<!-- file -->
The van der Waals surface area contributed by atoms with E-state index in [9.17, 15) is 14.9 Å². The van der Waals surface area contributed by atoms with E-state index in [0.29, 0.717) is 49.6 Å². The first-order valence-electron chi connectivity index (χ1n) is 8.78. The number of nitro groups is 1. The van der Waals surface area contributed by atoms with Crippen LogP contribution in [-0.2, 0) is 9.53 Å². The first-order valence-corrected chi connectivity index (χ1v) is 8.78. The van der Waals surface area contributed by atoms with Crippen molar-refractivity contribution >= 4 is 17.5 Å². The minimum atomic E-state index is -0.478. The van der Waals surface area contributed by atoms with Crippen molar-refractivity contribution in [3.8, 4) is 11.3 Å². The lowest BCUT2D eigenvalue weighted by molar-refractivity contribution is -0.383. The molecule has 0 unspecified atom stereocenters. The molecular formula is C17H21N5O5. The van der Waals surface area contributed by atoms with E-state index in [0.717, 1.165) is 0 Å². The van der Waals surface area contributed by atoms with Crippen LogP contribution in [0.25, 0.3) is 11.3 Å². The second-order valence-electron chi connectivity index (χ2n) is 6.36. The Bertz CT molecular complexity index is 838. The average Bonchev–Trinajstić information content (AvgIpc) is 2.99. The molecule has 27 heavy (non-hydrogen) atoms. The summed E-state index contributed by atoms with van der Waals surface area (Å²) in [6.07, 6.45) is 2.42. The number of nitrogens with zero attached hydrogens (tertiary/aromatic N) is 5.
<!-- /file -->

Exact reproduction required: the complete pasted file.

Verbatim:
The van der Waals surface area contributed by atoms with E-state index in [9.17, 15) is 14.9 Å². The van der Waals surface area contributed by atoms with E-state index in [0.29, 0.717) is 49.6 Å². The first-order valence-electron chi connectivity index (χ1n) is 8.78. The number of nitro groups is 1. The van der Waals surface area contributed by atoms with Crippen LogP contribution in [-0.2, 0) is 9.53 Å². The first-order valence-corrected chi connectivity index (χ1v) is 8.78. The van der Waals surface area contributed by atoms with Crippen molar-refractivity contribution >= 4 is 17.5 Å². The minimum atomic E-state index is -0.478. The van der Waals surface area contributed by atoms with Crippen molar-refractivity contribution in [3.8, 4) is 11.3 Å². The lowest BCUT2D eigenvalue weighted by molar-refractivity contribution is -0.383. The molecule has 0 unspecified atom stereocenters. The molecular formula is C17H21N5O5. The van der Waals surface area contributed by atoms with E-state index in [0.717, 1.165) is 0 Å². The van der Waals surface area contributed by atoms with Crippen LogP contribution in [0.25, 0.3) is 11.3 Å². The second-order valence-electron chi connectivity index (χ2n) is 6.36. The Bertz CT molecular complexity index is 838. The average Bonchev–Trinajstić information content (AvgIpc) is 2.99. The molecule has 27 heavy (non-hydrogen) atoms. The summed E-state index contributed by atoms with van der Waals surface area (Å²) in [6.07, 6.45) is 2.42. The number of nitrogens with zero attached hydrogens (tertiary/aromatic N) is 5.